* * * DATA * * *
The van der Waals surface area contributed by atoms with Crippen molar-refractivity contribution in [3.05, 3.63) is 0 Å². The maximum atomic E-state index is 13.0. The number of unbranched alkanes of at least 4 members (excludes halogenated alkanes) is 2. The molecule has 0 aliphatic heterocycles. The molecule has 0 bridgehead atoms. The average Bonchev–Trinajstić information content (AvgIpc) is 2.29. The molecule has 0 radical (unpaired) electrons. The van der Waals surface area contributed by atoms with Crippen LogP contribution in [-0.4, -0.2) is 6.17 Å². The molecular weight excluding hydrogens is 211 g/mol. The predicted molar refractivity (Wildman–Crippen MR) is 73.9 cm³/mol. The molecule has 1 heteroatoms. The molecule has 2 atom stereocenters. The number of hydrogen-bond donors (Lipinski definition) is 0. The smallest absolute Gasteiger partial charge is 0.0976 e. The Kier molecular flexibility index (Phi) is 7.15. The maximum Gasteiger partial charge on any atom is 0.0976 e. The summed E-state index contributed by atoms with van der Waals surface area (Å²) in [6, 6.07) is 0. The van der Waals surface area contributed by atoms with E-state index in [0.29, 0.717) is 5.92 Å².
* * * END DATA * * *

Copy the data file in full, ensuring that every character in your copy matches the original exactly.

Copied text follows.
The van der Waals surface area contributed by atoms with Crippen molar-refractivity contribution in [3.05, 3.63) is 0 Å². The maximum atomic E-state index is 13.0. The number of unbranched alkanes of at least 4 members (excludes halogenated alkanes) is 2. The molecule has 0 aliphatic heterocycles. The molecule has 0 bridgehead atoms. The average Bonchev–Trinajstić information content (AvgIpc) is 2.29. The molecule has 0 radical (unpaired) electrons. The van der Waals surface area contributed by atoms with Crippen LogP contribution in [-0.4, -0.2) is 6.17 Å². The molecular weight excluding hydrogens is 211 g/mol. The predicted molar refractivity (Wildman–Crippen MR) is 73.9 cm³/mol. The molecule has 1 heteroatoms. The molecule has 2 atom stereocenters. The number of hydrogen-bond donors (Lipinski definition) is 0. The smallest absolute Gasteiger partial charge is 0.0976 e. The Kier molecular flexibility index (Phi) is 7.15. The maximum Gasteiger partial charge on any atom is 0.0976 e. The summed E-state index contributed by atoms with van der Waals surface area (Å²) in [6, 6.07) is 0. The van der Waals surface area contributed by atoms with E-state index in [0.29, 0.717) is 5.92 Å².